Colum's Shortbread inspired by Outlander

Colum's Shortbread

Colum MacKenzie shared the broad planes and high forehead of his brother Dougal, though the vital force that gave Dougal an air of intimidation was here mellowed into something more welcoming, though no less vibrant. Darker, with dove-grey rather than hazel eyes, Colum gave that same impression of intensity, of standing just slightly closer to you than was quite comfortable. At the moment, though, my discomfort arose from the fact that the beautifully modeled head and long torso ended in shockingly bowed and stumpy legs. The man who should have topped six feet came barely to my shoulder.

Outlander, chapter 5, "The MacKenzie"

The recipe for Colum's Shortbread below is likely very different to the shortbread made in Castle Leoch's 18th Century kitchens.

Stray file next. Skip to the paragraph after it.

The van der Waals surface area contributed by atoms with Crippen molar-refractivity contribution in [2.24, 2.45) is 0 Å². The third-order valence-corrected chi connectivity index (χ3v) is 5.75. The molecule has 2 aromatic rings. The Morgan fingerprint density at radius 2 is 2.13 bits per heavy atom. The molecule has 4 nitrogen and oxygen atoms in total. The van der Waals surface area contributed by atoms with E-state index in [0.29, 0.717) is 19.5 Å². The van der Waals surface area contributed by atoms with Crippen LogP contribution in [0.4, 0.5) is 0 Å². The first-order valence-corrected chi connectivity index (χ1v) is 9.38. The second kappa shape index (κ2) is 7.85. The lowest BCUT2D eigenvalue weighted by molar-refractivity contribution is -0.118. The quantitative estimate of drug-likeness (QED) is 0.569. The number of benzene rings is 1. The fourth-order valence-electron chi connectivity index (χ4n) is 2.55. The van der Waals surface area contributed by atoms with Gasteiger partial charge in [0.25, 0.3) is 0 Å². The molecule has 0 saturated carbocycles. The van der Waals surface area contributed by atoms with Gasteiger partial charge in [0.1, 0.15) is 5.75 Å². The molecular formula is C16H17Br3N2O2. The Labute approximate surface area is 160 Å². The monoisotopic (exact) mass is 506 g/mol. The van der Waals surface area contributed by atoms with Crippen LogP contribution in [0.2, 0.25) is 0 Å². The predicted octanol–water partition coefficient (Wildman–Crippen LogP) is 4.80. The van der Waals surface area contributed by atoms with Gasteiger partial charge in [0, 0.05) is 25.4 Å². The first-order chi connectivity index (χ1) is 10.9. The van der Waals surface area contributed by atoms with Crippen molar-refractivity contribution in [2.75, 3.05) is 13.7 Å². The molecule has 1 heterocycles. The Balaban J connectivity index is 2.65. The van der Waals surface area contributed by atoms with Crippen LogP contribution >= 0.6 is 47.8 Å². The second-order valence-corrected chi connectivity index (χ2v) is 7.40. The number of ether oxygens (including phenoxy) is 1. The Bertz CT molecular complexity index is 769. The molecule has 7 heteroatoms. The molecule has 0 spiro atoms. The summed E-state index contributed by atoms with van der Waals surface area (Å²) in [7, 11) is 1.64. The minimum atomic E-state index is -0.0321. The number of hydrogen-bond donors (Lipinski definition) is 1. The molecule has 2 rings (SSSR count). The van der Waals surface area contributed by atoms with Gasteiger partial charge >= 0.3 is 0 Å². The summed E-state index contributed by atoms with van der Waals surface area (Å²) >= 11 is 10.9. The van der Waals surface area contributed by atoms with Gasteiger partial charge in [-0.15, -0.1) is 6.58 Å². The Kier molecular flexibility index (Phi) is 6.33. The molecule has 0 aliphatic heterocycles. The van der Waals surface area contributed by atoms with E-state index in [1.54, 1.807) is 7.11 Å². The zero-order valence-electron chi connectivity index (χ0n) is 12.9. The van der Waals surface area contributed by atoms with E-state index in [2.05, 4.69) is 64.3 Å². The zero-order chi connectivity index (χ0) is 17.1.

Early shortbread was made from remnants of bread dough and contained oatmeal and yeast. It was sprinkled with a scant amount of sugar, then slow-baked in a cool oven. This produced a hard, dry biscuit -- a long-lasting, sturdy snack that traveled well.

Modern recipes use butter and flour to produce a melt-in-your-mouth texture and flavor that are quickly reduced to crumbs in your pocket, but are much better suited to the more delicate palates of today.

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